If a drug receives a positive recommendation, the file then moves to the pCPA (Pan-Canadian Pharmaceutical Alliance) for bulk pricing negotiations. In this stage, negotiators assigned to represent all prices open discussions with the company in an attempt to come to terms on the cost. Because rare disease drugs are often some of the most expensive in the world, these negotiations take a very long time – anywhere from 6-18 months. If negotiations result in a deal, provinces can then decide to accept the deal and begin delivering the drug to patients on their drug plan. Occasionally, no deal is able to be struck between pCPA and the company, and the drug remains difficult or impossible to secure for patients in need.
While these processes undergo their reviews, Physicians with patients suffering from a rare disease may fill out a request for reimbursement application and submit it to the provincial Ministry of Health. From there, the application is reviewed and a decision to cover the cost of treatment is either approved or, in most cases, denied. Most reasons governments provide for denial are due to a lack of evidence of the benefits these treatments provide patients, especially while the CADTH reviews are in place. In many provinces, policies are in place that prevent these decisions from being rendered until the above reviews have been completed. Companies can work directly with governments to see how drugs can be accessed while reviews are taking place, and they are often encouraged to show a willingness to help provide access for their patient population by drugs on a compassionate use basis.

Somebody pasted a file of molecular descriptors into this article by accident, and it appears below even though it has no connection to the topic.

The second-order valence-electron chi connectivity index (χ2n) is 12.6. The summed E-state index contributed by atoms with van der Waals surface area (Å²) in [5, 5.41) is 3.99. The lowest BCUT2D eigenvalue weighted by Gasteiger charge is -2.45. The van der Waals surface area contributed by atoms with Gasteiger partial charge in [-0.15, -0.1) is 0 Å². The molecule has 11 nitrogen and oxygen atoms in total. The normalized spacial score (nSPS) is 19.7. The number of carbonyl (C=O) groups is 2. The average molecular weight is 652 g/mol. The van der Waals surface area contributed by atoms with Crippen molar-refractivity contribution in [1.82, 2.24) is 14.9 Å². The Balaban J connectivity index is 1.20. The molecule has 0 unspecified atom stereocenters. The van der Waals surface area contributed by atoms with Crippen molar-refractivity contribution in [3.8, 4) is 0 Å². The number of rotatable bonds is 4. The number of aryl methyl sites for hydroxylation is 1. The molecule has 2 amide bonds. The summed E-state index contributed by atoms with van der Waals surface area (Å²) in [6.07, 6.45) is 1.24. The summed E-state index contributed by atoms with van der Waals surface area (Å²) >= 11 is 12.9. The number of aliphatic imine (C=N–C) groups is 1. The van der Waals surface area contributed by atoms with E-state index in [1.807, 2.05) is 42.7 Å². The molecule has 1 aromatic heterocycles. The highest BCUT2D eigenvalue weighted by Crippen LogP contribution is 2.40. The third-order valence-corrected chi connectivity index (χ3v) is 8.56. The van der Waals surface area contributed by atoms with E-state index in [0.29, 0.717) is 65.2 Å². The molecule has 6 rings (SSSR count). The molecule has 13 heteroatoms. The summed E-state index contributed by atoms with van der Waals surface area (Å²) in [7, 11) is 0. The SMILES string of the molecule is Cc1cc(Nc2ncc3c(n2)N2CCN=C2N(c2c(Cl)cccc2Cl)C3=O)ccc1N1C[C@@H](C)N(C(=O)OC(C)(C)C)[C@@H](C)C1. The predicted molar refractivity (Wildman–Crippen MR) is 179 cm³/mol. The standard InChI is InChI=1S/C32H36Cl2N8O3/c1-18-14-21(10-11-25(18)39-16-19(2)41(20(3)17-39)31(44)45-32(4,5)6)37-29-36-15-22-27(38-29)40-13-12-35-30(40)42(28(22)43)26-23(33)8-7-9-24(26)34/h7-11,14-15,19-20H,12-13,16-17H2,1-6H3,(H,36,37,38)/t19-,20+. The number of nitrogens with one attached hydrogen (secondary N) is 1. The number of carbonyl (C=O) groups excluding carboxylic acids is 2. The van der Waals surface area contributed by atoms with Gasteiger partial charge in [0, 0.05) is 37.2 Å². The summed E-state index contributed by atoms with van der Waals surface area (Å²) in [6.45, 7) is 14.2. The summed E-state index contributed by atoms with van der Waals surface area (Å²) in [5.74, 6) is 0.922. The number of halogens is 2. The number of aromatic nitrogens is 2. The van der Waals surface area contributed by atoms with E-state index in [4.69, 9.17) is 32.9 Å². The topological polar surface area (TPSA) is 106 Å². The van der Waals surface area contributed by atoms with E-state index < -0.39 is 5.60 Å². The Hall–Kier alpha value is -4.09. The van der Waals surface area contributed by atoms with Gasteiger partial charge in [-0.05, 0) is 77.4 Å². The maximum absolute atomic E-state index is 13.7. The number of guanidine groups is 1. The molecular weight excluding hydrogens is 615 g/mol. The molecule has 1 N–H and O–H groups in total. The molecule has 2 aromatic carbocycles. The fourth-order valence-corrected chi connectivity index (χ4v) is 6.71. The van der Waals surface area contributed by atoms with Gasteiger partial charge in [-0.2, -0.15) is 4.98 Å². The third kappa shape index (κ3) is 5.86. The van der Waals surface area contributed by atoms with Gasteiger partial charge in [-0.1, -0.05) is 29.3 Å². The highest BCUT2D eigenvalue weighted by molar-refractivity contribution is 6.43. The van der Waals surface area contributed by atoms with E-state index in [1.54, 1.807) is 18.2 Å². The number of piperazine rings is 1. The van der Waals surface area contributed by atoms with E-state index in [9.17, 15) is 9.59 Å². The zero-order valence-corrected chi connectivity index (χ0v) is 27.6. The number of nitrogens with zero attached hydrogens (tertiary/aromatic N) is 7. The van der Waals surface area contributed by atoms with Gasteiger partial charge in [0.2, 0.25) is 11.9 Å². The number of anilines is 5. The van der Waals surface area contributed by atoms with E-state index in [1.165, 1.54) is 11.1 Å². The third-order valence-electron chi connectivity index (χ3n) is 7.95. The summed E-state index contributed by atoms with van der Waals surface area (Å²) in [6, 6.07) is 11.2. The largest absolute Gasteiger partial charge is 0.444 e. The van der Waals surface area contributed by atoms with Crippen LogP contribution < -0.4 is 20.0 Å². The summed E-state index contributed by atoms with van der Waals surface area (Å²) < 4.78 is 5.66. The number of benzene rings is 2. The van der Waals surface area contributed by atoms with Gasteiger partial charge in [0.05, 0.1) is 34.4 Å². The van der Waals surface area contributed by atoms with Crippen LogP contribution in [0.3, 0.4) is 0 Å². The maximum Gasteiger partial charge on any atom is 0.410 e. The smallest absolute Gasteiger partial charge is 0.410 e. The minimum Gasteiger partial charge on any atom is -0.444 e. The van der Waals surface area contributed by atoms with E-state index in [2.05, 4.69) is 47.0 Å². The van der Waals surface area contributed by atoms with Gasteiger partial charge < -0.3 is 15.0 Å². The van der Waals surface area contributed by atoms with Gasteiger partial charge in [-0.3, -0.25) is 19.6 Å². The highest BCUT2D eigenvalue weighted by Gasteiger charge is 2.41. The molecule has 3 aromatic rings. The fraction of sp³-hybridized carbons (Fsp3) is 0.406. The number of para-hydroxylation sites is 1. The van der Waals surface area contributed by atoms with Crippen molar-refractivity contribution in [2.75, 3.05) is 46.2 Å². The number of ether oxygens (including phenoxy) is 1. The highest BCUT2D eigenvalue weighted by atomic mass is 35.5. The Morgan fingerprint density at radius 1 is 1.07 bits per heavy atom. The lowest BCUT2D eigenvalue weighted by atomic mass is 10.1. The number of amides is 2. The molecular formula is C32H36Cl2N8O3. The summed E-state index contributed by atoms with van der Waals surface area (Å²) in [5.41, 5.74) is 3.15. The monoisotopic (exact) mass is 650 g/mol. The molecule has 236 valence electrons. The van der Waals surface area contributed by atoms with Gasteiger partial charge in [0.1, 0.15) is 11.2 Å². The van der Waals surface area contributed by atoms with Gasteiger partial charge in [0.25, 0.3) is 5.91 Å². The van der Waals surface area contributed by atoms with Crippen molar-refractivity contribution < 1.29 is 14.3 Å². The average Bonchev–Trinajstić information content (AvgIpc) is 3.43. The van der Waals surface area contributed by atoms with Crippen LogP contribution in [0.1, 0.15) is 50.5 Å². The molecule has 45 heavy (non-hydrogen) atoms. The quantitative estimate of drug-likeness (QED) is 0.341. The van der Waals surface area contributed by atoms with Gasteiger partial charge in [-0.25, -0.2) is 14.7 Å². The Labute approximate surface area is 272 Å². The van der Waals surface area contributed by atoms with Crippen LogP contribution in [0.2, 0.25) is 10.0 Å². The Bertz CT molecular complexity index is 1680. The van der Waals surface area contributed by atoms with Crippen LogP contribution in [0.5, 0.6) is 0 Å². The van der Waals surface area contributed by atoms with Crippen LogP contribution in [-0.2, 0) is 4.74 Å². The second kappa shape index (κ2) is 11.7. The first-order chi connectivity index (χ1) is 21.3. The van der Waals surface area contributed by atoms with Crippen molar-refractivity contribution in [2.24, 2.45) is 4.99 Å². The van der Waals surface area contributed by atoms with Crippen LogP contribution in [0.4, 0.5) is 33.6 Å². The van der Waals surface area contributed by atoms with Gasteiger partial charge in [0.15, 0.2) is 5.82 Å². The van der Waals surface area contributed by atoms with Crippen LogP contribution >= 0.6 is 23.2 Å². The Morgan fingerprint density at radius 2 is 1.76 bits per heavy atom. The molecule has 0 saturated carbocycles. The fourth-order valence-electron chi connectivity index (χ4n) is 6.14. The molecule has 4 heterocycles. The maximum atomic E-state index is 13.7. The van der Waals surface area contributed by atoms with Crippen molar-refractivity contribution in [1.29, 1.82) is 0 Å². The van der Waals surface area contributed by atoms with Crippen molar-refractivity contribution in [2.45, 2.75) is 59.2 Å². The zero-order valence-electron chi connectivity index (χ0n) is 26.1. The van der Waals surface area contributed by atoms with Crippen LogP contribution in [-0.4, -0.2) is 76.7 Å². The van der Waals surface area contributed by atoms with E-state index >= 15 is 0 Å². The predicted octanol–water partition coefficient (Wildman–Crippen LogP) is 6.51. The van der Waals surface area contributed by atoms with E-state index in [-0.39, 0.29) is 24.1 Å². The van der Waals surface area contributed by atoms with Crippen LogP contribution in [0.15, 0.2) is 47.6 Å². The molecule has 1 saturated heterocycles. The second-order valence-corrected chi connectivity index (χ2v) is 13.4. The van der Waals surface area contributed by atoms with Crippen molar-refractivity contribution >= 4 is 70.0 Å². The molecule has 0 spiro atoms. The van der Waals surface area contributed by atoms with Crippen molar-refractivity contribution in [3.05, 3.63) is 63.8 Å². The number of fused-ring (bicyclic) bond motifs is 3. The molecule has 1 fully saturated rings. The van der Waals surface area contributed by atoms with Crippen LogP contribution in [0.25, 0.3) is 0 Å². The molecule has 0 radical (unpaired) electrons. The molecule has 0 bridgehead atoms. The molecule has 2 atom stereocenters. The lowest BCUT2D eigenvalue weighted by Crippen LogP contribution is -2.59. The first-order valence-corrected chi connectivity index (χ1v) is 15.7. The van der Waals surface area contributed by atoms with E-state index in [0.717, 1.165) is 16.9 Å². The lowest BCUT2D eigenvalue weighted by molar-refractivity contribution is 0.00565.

In Canada, Biogen has agreed to provide drug to patients battling SMA Type I only (approx. 30 patients in Canada out of an estimated 700 total SMA patients). The Isaac Foundation has made numerous proposals to the company in an effort to open slots for patients in dire need who are suffering from Type 2 and 3 as well. We will continue these efforts and post any updates on our website if and when they are available.
Bureaucratic Path to Reimbursement – Information and Estimated Timelines
Bureaucratic Path to Reimbursement Could Take 18-24 Months Longer
STEP 1 - Approval By Health Canada
Biogen submits SPINRAZA to Health Canada for review and approval for use in Canada. The review was considered a “priority” review because of the potential impact the therapy could have on patients. Submission took place in December of early 2017, and approved by Health Canada in June of 2017.
STEP 2 - Submission and Review to the Common Drug Review (CDR)
The Common Drug Review is a “process for conducting objective, rigorous reviews of the clinical, cost-effectiveness, and patient evidence for drugs.” The CDR completes their review and recommends to provinces whether a drug should be reimbursed or not. Submission to CADTH for CDR review took place in late June, 2017. A decision could be rendered at the end of 2017.
STEP 3 - Negotiations Begin With the Pan-Canadian Pricing Alliance (pCPA)
The Pan-Canadian Pricing Alliance works to capitalize “on the combined ‘buying power’ of drug plans across multiple provinces and territories” to bring the cost of expensive treatments down. If SPINRAZA receives a recommendation at CDR to continue to the pCPA negotiation process, negotiations could take 12-18 months.